The world breaks everyone, and afterwards many are strong in the broken places – Ernest Hemingway.
I discovered the above quote in a book I am currently reading titled Triumph of the Heart – Forgiveness in an Unforgiving World by Megan Feldman Bettencourt. Among other things, what I like about this book is the way it talks about the ecology of trust and the role that forgiveness plays in intimate relationships.
I also recently read a lovely article by the renowned Zen master Thich Nhat Hanh titled “Growing Together”. In it, he uses a beautiful metaphor of two gardens (2017) to represent a romantic relationship. The first garden represents the self; the second is symbolic of our partner (husband, wife, partner, or lover). His idea is that ultimately both gardens need to be tended in order to nurture a healthy, loving, and resilient relationship.
Indeed, much of my reading time of late has been centred on the theme of forgiveness, and this is because many of my clients feel and share with me those heavy emotional states arising from moments such as betrayal, infidelity and interpersonal transgressions. In a way, they are all working toward understanding, accepting, and moving through a process of forgiving the unforgivable.
So what is forgiveness?
Forgiveness is the intentional and voluntary process by which a person undergoes a change in feelings and attitude regarding an offense. It is also a letting go of negative emotions such as vengefulness, with an increased ability to wish the offender or perpetrator well (Luskin, 2010) It is also a very complex and complicated realm where the act of forgiving is inevitably focused back on oneself. In essence, to forgive is a very intimate and personal stance.
Forgiveness is not forgetting, condoning or giving permission to continue hurtful behaviours. In the same light, forgiveness is not excusing or reconciliation, it is not pardoning, denying, tolerating or minimising.
So why is forgiveness useful?
There are many potential advantages in learning to offer forgiveness to others and oneself. Individuals who forgive can experience a reduction in anxiety and distress and possibly reduce shame and self-doubt. They may also experience an increase in their ability to hold empathy for others (O’Donohue & Graybar, 2009). Forgiveness can also be seen as an antidote to resentment. It can be applied like a balm, soothing a wound or an itch, allowing you to get on with your life with a greater sense of well-being and vitality (Harris, 2009). To forgive someone is to acknowledge the interdependent nature of people, of families and for that matter, communities of families. “To forgive in a deeper sense is to begin taking seriously this idea that all people have inherent worth.” (Enright & Fitzgibbons, 2015). Clearly, forgiveness is very complex.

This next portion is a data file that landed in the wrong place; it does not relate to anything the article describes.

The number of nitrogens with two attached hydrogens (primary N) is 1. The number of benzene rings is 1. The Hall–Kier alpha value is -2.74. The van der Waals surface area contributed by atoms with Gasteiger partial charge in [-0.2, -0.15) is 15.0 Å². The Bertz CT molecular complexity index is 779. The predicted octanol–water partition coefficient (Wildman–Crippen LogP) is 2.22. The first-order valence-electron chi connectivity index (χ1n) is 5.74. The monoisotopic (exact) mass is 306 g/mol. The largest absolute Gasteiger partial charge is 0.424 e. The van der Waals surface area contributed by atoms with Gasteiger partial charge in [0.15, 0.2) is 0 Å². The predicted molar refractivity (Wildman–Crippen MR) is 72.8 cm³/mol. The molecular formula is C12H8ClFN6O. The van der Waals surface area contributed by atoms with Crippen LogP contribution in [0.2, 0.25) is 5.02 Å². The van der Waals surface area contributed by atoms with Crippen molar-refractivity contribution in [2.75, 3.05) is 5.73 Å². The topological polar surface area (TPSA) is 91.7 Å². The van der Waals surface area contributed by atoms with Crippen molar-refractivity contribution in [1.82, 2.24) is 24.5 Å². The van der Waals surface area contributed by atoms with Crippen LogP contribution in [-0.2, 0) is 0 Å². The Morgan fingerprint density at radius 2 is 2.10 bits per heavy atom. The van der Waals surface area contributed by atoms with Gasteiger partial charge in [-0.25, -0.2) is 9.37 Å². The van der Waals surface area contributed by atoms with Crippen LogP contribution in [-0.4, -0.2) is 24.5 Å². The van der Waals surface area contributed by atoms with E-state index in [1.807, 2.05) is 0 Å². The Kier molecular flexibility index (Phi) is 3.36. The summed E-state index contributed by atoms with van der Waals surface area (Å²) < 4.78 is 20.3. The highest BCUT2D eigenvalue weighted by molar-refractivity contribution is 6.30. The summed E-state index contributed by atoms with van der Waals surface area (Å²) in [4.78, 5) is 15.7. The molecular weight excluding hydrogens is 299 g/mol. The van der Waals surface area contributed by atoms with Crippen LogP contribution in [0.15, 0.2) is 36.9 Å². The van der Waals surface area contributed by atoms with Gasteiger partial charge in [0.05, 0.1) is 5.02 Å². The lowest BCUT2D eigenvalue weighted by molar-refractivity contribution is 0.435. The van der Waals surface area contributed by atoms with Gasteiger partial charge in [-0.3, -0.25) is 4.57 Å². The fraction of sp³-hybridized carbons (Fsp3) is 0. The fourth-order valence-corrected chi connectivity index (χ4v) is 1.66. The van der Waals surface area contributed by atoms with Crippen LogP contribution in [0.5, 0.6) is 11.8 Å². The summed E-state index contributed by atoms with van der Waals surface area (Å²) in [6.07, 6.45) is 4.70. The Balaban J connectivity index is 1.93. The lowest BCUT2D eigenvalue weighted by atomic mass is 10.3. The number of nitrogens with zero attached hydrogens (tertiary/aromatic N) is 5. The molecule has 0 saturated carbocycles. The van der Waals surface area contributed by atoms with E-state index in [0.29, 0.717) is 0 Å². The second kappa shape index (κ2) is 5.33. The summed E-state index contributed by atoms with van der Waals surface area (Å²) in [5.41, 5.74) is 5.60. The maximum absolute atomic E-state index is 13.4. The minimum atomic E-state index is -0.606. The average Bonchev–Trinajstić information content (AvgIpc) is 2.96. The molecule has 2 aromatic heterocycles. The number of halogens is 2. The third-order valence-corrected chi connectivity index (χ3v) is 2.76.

Often when I write, I think of my clients and their particular situations. I think of the people in their lives and the conflict and distress they are experiencing. Perhaps this is my way of attending to and addressing “the other” person in the room, albeit someone I will probably never meet in person. Sometimes this is the partner, wife, or husband of a client, who for all intents and purposes, appears to have taken an unforgiving stance. The couple is seemingly stuck in a cycle of rupture and repair. Other times, I call to mind my partner, family and friends. As I write, I like to contemplate ways that I can move toward a more compassionate and forgiving stance for myself and others.